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Dollars & Sense:
A Major Dis-Connect

  Column published in DM Review Magazine
May 2004 Issue
  By Susan Osterfelt

How to Avoid Being Dis-Courteous in Your Organization

I remember that when I was growing up, my mother would get mad at me if I walked in front of someone and didn't say, "Excuse me." Common courtesy was expected. There have always been consequences (at least in my family/schools/workplaces) for ignoring the "please" and "thank you." Therefore, it is baffling to me to realize that today, especially in the workplace, common courtesy has become common dis-courtesy. Maybe it's that "dis-ing" others (disrespecting through talking trash, etc.) has become a part of so many other areas of life that it just spills over into the workplace. However, dis-ing others in the workplace doesn't make sense. If there is anywhere people need to act like a team, work toward a common goal and do well (in order to receive that very necessary paycheck), it's the workplace. We should view courtesy to our coworkers as a minimum baseline of how to act. Instead, we see common dis-courteous acts. Some examples follow.

Being late to meetings. Everyone's time is valuable. When a meeting can't start because there are one or two stragglers, everyone else's time is wasted. If you start the meeting without the stragglers, you are forced to repeat issues/resolutions when they do show up, again wasting the time of all the participants who had the courtesy to show up on time. (My suggestion: Give all the action items to the people who show up late!)

Side conversations. Speaking of meetings, it is rude to conduct side conversations while the speaker is trying to make a point. Yes, you may have just picked up some important scoop on your Blackberry (again, while the speaker was talking, in itself a form of "dis-ing"), but it is just not courteous to then engage the person sitting next to you in a conversation to say, "Wow! Did you see this?"

Letting your cell phone ring at inappropriate times. When did it become more important to take a cell phone call from your friend/broker/neighbor (or even coworker) rather than continue a performance review with your boss? Your boss may realize that your concept of what is appropriate behavior in the workplace has taken a turn for the worse and decide that maybe you don't need that bonus or salary increase after all.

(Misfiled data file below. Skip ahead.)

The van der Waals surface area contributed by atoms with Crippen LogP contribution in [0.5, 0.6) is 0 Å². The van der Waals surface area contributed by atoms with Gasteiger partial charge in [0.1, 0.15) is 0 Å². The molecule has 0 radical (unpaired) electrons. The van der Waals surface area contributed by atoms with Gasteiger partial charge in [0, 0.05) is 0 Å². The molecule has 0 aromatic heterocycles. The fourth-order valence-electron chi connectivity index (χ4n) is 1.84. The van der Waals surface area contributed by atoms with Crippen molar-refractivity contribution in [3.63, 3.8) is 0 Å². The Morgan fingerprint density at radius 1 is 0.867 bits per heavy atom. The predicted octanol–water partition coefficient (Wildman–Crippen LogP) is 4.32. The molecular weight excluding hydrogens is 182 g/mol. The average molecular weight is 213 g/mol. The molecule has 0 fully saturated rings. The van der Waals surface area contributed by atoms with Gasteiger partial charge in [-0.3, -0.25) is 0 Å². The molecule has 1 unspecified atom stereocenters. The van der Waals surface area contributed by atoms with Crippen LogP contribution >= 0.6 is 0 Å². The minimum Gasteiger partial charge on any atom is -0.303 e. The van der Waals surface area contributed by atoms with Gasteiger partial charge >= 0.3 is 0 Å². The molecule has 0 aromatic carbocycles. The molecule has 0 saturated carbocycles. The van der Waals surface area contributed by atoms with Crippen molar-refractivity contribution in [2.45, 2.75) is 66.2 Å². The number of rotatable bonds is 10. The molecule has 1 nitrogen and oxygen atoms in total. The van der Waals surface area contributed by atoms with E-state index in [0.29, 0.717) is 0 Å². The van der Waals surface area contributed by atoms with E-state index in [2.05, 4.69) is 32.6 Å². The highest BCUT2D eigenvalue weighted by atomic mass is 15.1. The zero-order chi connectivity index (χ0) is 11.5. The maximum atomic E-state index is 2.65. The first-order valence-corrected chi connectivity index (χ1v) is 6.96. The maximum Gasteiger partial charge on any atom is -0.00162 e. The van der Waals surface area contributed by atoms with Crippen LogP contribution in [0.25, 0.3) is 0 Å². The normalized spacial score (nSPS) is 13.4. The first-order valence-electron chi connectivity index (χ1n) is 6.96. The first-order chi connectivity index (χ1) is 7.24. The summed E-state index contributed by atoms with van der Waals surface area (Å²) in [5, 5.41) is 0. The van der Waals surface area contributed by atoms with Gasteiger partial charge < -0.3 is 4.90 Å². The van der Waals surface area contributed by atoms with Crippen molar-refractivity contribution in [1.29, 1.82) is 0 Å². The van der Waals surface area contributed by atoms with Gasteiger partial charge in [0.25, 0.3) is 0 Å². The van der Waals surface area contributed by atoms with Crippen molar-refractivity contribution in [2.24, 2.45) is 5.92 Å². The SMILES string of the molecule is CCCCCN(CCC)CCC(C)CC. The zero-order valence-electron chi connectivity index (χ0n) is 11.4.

Speaking of inappropriate behavior in one-on-one situations, it seems to me to be a bit over the edge to read/answer e-mail and voicemail on your PDA/phone while interviewing someone for a job (this actually happened to me). We all have a need to multitask, but it really sends a message to the interviewee that there are much more important things that need to be done right now than interviewing him/her for the job. I thought reading the e-mail was rude, but when the interviewer then picked up his Blackberry/phone and dialed in to receive his voicemail, I just didn't know how to react! (Actually, I just stopped talking. And, of course, I realized that the interview wasn't really going very well.)

Here's one that shows disrespect on a more subtle level: failing to be candid. If an idea doesn't make sense, there are people that won't say anything to the person who generated the idea. Granted, this should not be interpreted as an opportunity to "dis" the person's idea. However, there are ways to politely challenge a bad idea without saying, "What a stupid idea!" It is extremely important to be candid in business today. People with the skill to be candid will be held in higher regard than people without it, and they will contribute positively to both their teams and business results.

One behavior that really gets me mad is failing to answer e-mails or voicemails from coworkers. What is the issue here? Are people just too busy? Yes, I have to weed through 200 spam e-mails each day to get to the ones that I really need to handle, and, yes, it takes time, but it seems to be a necessity for me to acknowledge a coworker's message, even if I need time to develop a full response for delivery later. Again, failure to respond sends a message in and of itself that the sender is just not important enough to take up a moment of your day.

I see the lack of courtesy in today's workplace as a major dis-connect (get it?). Our companies need to achieve their goals and need the full cooperation, teamwork and combined resources of work groups within the enterprise to get that done. However, individuals' lack of common courtesy can inhibit the effectiveness of work groups and actually work counter to business goals. A renewed commitment to common courtesy could work wonders.


For more information on related topics visit the following related portals...
Business Intelligence (BI) and Enterprise Intelligence.

Susan Osterfelt is senior vice president at Bank of America, in Charlotte, North Carolina. She can be reached at susan.osterfelt@bankofamerica.com.

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